A plane crash is not automatically a crisis, says EMA’s Peter Kapcio, but can turn into one if it’s not handled properly.
“A plane crash is not a reputational crisis in and of itself,” he says. “It’s a disaster or emergency, not a crisis. It becomes an organizational crisis only when mismanagement, failure to act preventively or some other wrongdoing enter the picture.”
AirAsia flight QZ8501 is surely lost and prayers for the victims and sympathy for their relatives and friends are due and appropriate.
But it’s also useful, as EMA Managing Partner Greg Loh noted, to examine how the company’s high-profile CEO is using Twitter and the company is using FaceBook as vehicles for their messages and corporate announcements.
The company even changed the color of its logo on those and other sites as a sign of mourning and respect, like putting a black ribbon over a police officer’s badge.
As The Independent reported:
Using the hashtag #PrayForQZ8501, the airline confirmed on Twitter that the plane carrying 162 people lost contact with air traffic controllers at 7:24 a.m. (11:24 p.m. GMT).
A short while later, AirAsia changed the color of its logo across various social media accounts to grey, in an apparent mark of respect for those missing.
Tony Fernandes, the airline’s chief executive and owner of the Premier League football club Queens Park Rangers, adopted the greyed-out logo for his own Twitter profile, where he posted a full statement in response to the incident.
“Thank you for all your thoughts and prayers,” he wrote. “We must stay strong.”
Fernandes has been quick to respond to developing crises on Twitter before, and stirred controversy earlier this year by incorrectly posting that Malaysia Airlines flight MH370– an ongoing aviation mystery – had landed safely.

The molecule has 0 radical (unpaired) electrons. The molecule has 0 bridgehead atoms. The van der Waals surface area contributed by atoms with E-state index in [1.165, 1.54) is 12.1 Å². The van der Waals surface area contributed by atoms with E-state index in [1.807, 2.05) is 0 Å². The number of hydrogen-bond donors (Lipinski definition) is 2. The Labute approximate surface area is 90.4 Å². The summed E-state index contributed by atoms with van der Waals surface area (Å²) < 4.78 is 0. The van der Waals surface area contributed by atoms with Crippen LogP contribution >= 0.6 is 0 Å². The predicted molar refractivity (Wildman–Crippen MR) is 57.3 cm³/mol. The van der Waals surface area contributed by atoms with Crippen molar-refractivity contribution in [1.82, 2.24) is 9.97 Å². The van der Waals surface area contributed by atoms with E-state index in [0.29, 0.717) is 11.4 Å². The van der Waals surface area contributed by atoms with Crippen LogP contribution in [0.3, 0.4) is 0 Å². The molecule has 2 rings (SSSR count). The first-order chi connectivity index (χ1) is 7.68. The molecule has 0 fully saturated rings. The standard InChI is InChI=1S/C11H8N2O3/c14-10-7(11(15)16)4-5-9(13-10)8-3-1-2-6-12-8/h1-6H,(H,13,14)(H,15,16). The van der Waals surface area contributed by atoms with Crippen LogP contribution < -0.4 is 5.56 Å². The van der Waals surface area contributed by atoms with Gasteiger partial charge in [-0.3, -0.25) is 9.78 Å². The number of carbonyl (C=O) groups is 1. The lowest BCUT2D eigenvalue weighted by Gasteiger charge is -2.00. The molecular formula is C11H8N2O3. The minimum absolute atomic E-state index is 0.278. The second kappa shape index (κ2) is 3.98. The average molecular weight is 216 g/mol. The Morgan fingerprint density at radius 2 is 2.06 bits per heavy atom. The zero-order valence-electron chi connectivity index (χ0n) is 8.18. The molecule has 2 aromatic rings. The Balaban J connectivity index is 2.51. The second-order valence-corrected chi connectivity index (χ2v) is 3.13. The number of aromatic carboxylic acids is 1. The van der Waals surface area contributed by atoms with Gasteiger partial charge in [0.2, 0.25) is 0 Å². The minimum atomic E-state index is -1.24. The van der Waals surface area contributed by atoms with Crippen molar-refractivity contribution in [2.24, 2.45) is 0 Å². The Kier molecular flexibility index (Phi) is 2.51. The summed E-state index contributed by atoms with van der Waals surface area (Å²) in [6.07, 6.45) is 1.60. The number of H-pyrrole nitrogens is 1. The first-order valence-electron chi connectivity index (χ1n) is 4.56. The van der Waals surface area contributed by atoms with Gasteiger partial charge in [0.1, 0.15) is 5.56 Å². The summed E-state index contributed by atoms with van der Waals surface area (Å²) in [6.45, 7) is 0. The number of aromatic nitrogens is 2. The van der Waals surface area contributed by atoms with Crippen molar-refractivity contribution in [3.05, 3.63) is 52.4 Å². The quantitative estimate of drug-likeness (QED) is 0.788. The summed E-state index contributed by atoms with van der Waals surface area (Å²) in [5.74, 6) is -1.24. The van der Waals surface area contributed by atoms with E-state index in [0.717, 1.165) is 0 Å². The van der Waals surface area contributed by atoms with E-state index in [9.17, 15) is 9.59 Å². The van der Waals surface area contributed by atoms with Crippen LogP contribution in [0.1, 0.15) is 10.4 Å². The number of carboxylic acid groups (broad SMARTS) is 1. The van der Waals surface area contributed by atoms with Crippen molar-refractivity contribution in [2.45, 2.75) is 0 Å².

Most crisis managers suggest staying away from social media in an ongoing crisis or emergency, given the explosive potential for millions of angry responders if something goes wrong. So far, Fernandes’ comments have been respectful and benign, primarily using social media to put out information.
But this also sets a precedent. If the plane is found, the “black boxes” recovered and it turns out the cause was pilot error or negligence on the part of the airline, Fernandes and others will be expected to respond to that as well. But at that point, lawyers will likely prohibit comments and that will compound the outrage.
It’s understandable that an airline suffering a crash would turn to social media. That is increasingly a global messaging and sounding board. Social media moves fast and we don’t always get sign posts indicating how far we’ve come until something like this occurs.
When Asiana Airlines Flight 214 from Seoul to San Francisco crashed on approach July 6, 2013, survivors running from the flaming plane posted video within minutes of the crash. They were later useful in determining that one survivor had been run over by a fire truck responding to the crash scene. This sort of information goes into an airline or airport crisis plan when life is routine and how it is applied is not known until the next similar situation.
While there is no link between the AirAsia, Asiana and two Malaysia Airlines crashes in the last 18 months, the way we choose to communicate such tragedies is tightly linked and we’re seeing change happen in real-time.
The content of this blog is about crisis management and mismanagement in a digital age. It originates with Steve Bell, who spent 30 years as a journalist for the Associated Press and in four top editor positions at The Buffalo News. He is now Partner/Director of Public Affairs and Crisis and Reputation Management at Eric Mower + Associates, one of the nation’s largest independent advertising, integrated marketing and public relations agencies, with seven offices in the East. Learn more about EMA at mowerpr.com/crisisready. Steve’s blog is based on his own opinions and does not represent the views or positions of Eric Mower + Associates.